The Classroom Issues Task Force will also outline two of its current projects at the February 16 open forum. Scott Hurst, university architect and chair of the task force's Inventory and Technology Subcommittee, will talk about a pilot project to inventory instructional space in seven widely differing departments across campus. Information on mechanical systems, equipment, accessibility, and many other variables will be fed into a database that relates physical data to floor plans. "This is much more detailed data than the university is currently keeping. Hopefully, this will help the administration and departments to manage space as an asset, as a resource," Hurst said. "We are trying to be pro-active and get a handle on the issues and particular needs of different departments before we go forward with new building and renovations."
The departments participating in the pilot study are architecture, electrical engineering, management, teaching and learning, entomology, biology, and psychology, and the classroom spaces range from laboratories to studios to lecture halls to general instruction spaces. The pilot is slated for completion by the end of the semester.
Scott-Webber will talk about the vision subcommittee's work on formulating performance standards for instructional spaces and prototype models for different types of classrooms. Some of the models, which will be created using three-dimensional computer-assisted design, could then be previewed in the CAVE facility to give a virtual-reality preview of how the space would look and function.
In developing performance standards, the subcommittee is looking at a variety of issues, including health and safety, technology, special classrooms, and pedagogical research.
Another concern is that instructional space be designed to accommodate a wide range of ages and abilities. "We need to be sensitive to universal design issues and the challenges that students or faculty members with learning disabilities, hearing or visual impairment, or physical disabilities face," Scott-Webber said.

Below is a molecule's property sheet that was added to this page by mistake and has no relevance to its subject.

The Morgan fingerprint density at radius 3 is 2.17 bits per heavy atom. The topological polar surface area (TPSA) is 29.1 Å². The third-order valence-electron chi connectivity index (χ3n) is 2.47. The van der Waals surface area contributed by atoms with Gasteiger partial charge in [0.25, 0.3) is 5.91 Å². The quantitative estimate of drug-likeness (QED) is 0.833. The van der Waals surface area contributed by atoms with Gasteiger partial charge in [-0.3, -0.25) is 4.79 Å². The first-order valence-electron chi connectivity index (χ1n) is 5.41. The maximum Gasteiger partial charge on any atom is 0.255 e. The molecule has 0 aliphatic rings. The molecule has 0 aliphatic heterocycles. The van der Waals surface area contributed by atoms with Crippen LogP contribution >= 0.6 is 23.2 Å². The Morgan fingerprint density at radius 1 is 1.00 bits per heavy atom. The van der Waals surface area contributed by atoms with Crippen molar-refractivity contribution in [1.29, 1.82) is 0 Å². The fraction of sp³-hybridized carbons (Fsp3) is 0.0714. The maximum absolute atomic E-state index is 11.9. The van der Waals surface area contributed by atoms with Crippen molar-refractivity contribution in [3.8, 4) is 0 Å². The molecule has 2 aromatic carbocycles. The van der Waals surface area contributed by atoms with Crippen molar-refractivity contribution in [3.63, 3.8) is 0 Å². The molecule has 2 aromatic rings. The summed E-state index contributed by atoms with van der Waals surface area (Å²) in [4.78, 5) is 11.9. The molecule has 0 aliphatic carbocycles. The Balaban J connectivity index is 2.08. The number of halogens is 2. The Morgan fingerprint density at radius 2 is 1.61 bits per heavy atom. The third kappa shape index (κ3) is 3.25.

The Classroom Issues Task Force complements the work of, and shares members with, two other groups concerned with instructional space. The Classroom Management Advisory Committee, chaired by Marvin Foushee of the Office of the University Registrar, is a 12-member group that includes faculty members and administrators from interior design, teaching and learning, Physical Plant, communications studies, and Media Services. It is considering teaching spaces as they relate to emerging technology, changing learning environments, and different methods of delivering instruction.
The Team Researching Environments for Teaching and Learning Communities (TRETLC), founded by Scott-Webber in 1995 and supported by collaborative grants from the College of Human Resources and Education, is an interdisciplinary team of interior design and education faculty members who are using an empirical approach to document how interior environment, pedagogy, and learning relate, and to develop instructional spaces that foster the educational enterprise. TRETLC has held several charettes which have brought together faculty members, graduate students, administrators, and undergraduate students from across campus to brainstorm on what the design factors should be for classrooms of the 21st century. TRETLC will be setting up a simulation laboratory in McBryde Hall.